The call came in at 10:40 a.m. Thursday. Security personnel at an immigration facility in St. Albans told police they intercepted a suspicious package in the mailroom.
"We immediately implemented our evacuation process to secure that space and get all of the employees out of the building," said Karen Fitzgerald of U.S. Citizenship and Immigration Services.
Seven hundred contractors and government employees watched as police and FBI secured the U.S. Citizenship and Immigration Offices on Lower Weldon Street. Staff members were eventually sent home as the Vermont State police bomb squad and hazmat teams arrived on the scene.
It's not unusual for this facility to receive thousands of pieces of mail every day. But it is unusual when one of those packages sets off the X-ray machine. Officials say that was the first clue that the package didn't contain paper applications.
"It looked like not a traditional package," Fitzgerald said. "You know something that appeared to be wire-like."
A bomb retrieval robot equipped with a camera was sent in to get a better look at the package. Turns out the FedEx envelope did contain wires and metal, but it was not a bomb.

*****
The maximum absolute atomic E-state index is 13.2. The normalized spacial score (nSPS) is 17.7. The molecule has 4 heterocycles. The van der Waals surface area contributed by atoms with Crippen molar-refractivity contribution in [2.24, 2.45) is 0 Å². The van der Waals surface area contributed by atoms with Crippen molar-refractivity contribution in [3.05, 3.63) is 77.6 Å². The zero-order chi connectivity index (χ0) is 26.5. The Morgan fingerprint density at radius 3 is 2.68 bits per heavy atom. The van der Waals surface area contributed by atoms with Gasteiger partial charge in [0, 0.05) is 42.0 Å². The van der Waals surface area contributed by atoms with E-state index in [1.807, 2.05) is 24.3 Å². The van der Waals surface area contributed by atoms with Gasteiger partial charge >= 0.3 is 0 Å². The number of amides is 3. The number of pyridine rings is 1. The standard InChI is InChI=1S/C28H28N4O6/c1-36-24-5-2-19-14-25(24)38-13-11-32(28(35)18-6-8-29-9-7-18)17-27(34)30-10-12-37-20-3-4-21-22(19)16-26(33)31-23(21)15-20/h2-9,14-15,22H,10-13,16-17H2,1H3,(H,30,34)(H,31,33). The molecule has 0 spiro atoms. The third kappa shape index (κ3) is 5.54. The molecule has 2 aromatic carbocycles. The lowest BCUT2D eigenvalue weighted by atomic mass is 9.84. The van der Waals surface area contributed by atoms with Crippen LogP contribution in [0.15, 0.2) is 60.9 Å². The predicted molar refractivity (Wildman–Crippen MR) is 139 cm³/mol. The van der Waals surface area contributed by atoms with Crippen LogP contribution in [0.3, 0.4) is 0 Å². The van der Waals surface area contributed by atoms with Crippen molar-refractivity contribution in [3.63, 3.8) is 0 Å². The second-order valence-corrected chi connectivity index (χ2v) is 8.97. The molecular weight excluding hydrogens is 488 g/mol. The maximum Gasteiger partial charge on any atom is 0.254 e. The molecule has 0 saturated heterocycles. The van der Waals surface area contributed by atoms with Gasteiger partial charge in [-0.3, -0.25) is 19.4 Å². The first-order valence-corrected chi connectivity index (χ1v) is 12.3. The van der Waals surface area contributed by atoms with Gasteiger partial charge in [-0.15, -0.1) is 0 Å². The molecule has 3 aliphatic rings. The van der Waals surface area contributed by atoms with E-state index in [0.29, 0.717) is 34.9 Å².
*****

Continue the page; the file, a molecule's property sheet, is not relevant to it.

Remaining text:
"It's like a big singing card. It has the electronic circuit board and the battery," St. Albans Police Chief Gary Taylor said.
Immigration officials say the musical greeting card was sent in along with a visa application.
Taylor says given the recent anniversary of Osama bin Laden's killing, he wasn't taking any chances with bomb scares.
"I have to be safe and right 100 percent of the time. The bad guy only has to be good at what he does once," Taylor said. "So based on an assessment made by myself and other team members, we felt that it was suspicious enough that it warranted special handling and that's what it got."
The best possible ending to a potentially dangerous situation during a time of heightened security.
A spokesperson for the facility says this is the first time the building had to be evacuated for an incident like this. The facility reopened at 4 p.m.
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